One day, when I was 13 years old, I became paralyzed with fear. To my surprise, I found myself physically incapable of entering a piano class 10 minutes late. When I arrived to find the classroom door already closed, a strange panic spread throughout my body. I timidly tried to turn the doorknob, but I couldn't bring myself to do it.
I ended up spending the next 45 minutes hiding out so I could greet my dad when class was over without him realizing I had been too petrified to walk into class a few minutes late. While I waited out the clock, I berated myself for harboring these deep and intense fears that kept me from living my life.
I was mad at myself. I was confused. But mostly, I was ashamed.
That moment in my life has stayed with me, even though more than 20 years have since passed.
We all have upsetting childhood experience like these that continue to stir up emotional pain. Maybe it's the memory that our older sibling berated us or someone bullied us at school. Perhaps we didn't make a sports team or a family member yelled at us.
When we don't work to heal those distressing experiences, no matter how seemingly inconsequential, they become wounds we carry around in our hearts for the rest of our lives. All that negativity and shame leaves emotional imprints that make us feel unworthy.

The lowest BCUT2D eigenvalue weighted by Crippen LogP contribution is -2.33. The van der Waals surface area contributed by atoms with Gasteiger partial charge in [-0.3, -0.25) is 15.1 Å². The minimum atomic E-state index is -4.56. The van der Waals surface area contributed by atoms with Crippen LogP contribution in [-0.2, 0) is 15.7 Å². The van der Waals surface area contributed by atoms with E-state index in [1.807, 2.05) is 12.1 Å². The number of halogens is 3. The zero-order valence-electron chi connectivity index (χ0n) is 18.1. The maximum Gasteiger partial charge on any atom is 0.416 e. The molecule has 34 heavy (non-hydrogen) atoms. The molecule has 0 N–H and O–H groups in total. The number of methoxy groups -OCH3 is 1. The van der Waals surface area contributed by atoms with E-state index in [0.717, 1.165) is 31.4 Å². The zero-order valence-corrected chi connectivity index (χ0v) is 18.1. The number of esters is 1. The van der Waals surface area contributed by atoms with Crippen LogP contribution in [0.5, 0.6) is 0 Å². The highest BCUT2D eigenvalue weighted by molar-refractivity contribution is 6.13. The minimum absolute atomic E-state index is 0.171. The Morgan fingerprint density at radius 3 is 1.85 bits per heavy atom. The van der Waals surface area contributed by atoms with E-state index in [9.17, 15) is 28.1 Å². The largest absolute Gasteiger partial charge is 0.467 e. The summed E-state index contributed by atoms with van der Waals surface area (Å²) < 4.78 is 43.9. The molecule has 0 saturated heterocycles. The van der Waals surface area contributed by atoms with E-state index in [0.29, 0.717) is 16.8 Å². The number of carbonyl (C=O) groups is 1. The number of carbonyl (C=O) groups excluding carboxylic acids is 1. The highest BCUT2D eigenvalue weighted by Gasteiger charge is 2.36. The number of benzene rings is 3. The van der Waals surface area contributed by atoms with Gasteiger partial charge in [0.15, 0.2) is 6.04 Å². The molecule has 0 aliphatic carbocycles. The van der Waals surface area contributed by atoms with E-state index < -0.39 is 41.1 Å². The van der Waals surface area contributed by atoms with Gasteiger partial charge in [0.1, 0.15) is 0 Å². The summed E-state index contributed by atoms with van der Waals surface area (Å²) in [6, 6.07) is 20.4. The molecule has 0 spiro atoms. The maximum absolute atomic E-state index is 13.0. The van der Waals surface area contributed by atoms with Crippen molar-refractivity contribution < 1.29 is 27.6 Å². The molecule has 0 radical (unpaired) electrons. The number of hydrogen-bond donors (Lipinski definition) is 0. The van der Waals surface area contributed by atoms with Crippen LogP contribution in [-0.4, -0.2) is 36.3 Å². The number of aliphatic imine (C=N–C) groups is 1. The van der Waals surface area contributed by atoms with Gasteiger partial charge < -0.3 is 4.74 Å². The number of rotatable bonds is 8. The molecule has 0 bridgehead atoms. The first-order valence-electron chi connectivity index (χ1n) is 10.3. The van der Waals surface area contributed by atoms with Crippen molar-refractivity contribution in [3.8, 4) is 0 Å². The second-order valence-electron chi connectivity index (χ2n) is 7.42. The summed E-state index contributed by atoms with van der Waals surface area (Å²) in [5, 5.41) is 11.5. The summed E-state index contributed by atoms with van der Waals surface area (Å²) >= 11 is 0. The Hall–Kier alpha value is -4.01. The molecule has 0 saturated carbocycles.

This angelic breathwork exercise is what finally helped me move toward healing. Give it a try and see if it helps you do the same.
A breathwork exercise to release painful memories
1. First, sit in a quiet spot where you won't be interrupted. Breathe deeply and remember that unhappy time many years ago. Visualize every detail and recall all the uncomfortable emotions—the loneliness, fear, anger, shame, and anxiety.
Notice any resistance that may arise. When I completed this exercise, part of me wanted to forget the past, ditch this, and run far away. But I listened to the wiser part of me that was urging me to push on, reminding me that it's safe to look within and fully experience my emotions.
2. Take some more deep breaths and repeat affirmations like, "It's safe for me to feel all my emotions."
3. Once you're fully entrenched in those uncomfortable feelings, imagine that you are an angel going back in time to comfort your younger self. This angel embodies complete peace, tranquility, security, and, most of all, love.
4. Picture yourself as a child and see how vulnerable you truly were in that moment. As the angel, hover over your wounded self and bathe him or her in a soothing white-yellow light. Hug your younger self tightly and kiss him or her on the cheek.
5. Finally, say to your child self, "You are loved. You are worthy. You matter." I knew I needed to hear those words again so I could really feel the truth of them. "You are loved. You are worthy. You matter."
6. Take some more deep breaths, inhaling love and acceptance for yourself. And so much healing.
Now that I've performed this exercise for the memory of when I hid in a hallway instead of entering a classroom late, I no longer feel ashamed or angry. Instead, I feel complete and total love for that younger version of myself who was simply trying the best she could.
And, really, that's what we're all doing.